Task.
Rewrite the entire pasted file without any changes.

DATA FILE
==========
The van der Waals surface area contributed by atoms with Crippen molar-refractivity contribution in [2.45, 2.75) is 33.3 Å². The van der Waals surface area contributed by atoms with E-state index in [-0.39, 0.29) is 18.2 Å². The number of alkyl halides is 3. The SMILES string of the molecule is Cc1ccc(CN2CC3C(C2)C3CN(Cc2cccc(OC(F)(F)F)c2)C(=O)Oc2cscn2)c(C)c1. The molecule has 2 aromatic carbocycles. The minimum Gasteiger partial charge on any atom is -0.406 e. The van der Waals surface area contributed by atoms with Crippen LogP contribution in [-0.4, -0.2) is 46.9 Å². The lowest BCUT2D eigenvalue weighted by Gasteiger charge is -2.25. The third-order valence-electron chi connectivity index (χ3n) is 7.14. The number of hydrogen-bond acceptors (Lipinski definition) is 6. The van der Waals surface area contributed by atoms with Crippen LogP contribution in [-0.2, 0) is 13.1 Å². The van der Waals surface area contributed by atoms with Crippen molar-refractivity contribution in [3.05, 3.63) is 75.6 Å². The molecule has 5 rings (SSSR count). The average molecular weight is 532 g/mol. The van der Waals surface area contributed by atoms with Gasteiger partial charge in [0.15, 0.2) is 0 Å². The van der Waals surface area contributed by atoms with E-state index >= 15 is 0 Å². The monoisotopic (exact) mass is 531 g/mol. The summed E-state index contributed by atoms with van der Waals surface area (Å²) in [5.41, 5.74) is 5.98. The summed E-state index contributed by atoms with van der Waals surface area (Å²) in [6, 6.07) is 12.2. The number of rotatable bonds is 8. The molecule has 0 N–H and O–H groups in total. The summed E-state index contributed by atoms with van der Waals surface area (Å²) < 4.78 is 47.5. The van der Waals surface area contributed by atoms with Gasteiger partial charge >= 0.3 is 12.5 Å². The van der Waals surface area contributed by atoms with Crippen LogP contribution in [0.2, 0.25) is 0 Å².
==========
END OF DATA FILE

The van der Waals surface area contributed by atoms with Crippen molar-refractivity contribution in [2.45, 2.75) is 33.3 Å². The van der Waals surface area contributed by atoms with E-state index in [-0.39, 0.29) is 18.2 Å². The number of alkyl halides is 3. The SMILES string of the molecule is Cc1ccc(CN2CC3C(C2)C3CN(Cc2cccc(OC(F)(F)F)c2)C(=O)Oc2cscn2)c(C)c1. The molecule has 2 aromatic carbocycles. The minimum Gasteiger partial charge on any atom is -0.406 e. The van der Waals surface area contributed by atoms with Crippen LogP contribution in [-0.4, -0.2) is 46.9 Å². The lowest BCUT2D eigenvalue weighted by Gasteiger charge is -2.25. The third-order valence-electron chi connectivity index (χ3n) is 7.14. The number of hydrogen-bond acceptors (Lipinski definition) is 6. The van der Waals surface area contributed by atoms with Crippen LogP contribution in [-0.2, 0) is 13.1 Å². The van der Waals surface area contributed by atoms with Crippen molar-refractivity contribution in [3.05, 3.63) is 75.6 Å². The molecule has 5 rings (SSSR count). The average molecular weight is 532 g/mol. The van der Waals surface area contributed by atoms with Gasteiger partial charge in [0.15, 0.2) is 0 Å². The van der Waals surface area contributed by atoms with E-state index >= 15 is 0 Å². The monoisotopic (exact) mass is 531 g/mol. The summed E-state index contributed by atoms with van der Waals surface area (Å²) in [5.41, 5.74) is 5.98. The summed E-state index contributed by atoms with van der Waals surface area (Å²) in [6, 6.07) is 12.2. The number of rotatable bonds is 8. The molecule has 0 N–H and O–H groups in total. The summed E-state index contributed by atoms with van der Waals surface area (Å²) < 4.78 is 47.5. The van der Waals surface area contributed by atoms with Gasteiger partial charge >= 0.3 is 12.5 Å². The van der Waals surface area contributed by atoms with Crippen LogP contribution in [0.2, 0.25) is 0 Å².